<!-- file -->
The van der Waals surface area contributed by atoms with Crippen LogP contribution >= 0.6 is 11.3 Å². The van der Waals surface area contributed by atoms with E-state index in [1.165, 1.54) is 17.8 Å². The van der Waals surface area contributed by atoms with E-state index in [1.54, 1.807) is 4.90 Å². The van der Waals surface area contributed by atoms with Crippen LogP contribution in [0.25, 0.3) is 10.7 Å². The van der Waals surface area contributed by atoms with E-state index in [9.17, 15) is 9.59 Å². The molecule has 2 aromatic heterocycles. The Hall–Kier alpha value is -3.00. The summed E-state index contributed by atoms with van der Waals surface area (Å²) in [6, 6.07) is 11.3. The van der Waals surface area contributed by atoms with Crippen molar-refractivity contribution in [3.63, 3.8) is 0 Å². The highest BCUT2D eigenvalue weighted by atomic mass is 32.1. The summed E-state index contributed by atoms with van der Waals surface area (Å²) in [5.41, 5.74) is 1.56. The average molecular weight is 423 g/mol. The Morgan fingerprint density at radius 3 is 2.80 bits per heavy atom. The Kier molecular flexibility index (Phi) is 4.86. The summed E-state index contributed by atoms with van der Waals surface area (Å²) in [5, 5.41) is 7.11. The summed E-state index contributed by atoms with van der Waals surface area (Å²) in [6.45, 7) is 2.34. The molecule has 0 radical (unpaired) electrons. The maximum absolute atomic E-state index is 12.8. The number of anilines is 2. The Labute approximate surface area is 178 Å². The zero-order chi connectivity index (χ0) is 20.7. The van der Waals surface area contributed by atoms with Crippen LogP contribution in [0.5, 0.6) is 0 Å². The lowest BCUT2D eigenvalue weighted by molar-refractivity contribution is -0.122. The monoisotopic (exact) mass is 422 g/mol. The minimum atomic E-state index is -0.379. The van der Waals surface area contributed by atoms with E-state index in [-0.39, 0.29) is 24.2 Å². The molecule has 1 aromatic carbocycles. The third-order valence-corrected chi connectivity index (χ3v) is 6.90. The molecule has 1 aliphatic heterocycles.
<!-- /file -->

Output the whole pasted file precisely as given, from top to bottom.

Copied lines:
The van der Waals surface area contributed by atoms with Crippen LogP contribution >= 0.6 is 11.3 Å². The van der Waals surface area contributed by atoms with E-state index in [1.165, 1.54) is 17.8 Å². The van der Waals surface area contributed by atoms with E-state index in [1.54, 1.807) is 4.90 Å². The van der Waals surface area contributed by atoms with Crippen LogP contribution in [0.25, 0.3) is 10.7 Å². The van der Waals surface area contributed by atoms with E-state index in [9.17, 15) is 9.59 Å². The molecule has 2 aromatic heterocycles. The Hall–Kier alpha value is -3.00. The summed E-state index contributed by atoms with van der Waals surface area (Å²) in [6, 6.07) is 11.3. The van der Waals surface area contributed by atoms with Crippen molar-refractivity contribution in [3.63, 3.8) is 0 Å². The highest BCUT2D eigenvalue weighted by atomic mass is 32.1. The summed E-state index contributed by atoms with van der Waals surface area (Å²) in [5.41, 5.74) is 1.56. The average molecular weight is 423 g/mol. The Morgan fingerprint density at radius 3 is 2.80 bits per heavy atom. The Kier molecular flexibility index (Phi) is 4.86. The summed E-state index contributed by atoms with van der Waals surface area (Å²) in [5, 5.41) is 7.11. The summed E-state index contributed by atoms with van der Waals surface area (Å²) in [6.45, 7) is 2.34. The molecule has 0 radical (unpaired) electrons. The maximum absolute atomic E-state index is 12.8. The number of anilines is 2. The Labute approximate surface area is 178 Å². The zero-order chi connectivity index (χ0) is 20.7. The van der Waals surface area contributed by atoms with Crippen LogP contribution in [0.5, 0.6) is 0 Å². The lowest BCUT2D eigenvalue weighted by molar-refractivity contribution is -0.122. The monoisotopic (exact) mass is 422 g/mol. The minimum atomic E-state index is -0.379. The van der Waals surface area contributed by atoms with E-state index in [-0.39, 0.29) is 24.2 Å². The molecule has 1 aromatic carbocycles. The third-order valence-corrected chi connectivity index (χ3v) is 6.90. The molecule has 1 aliphatic heterocycles.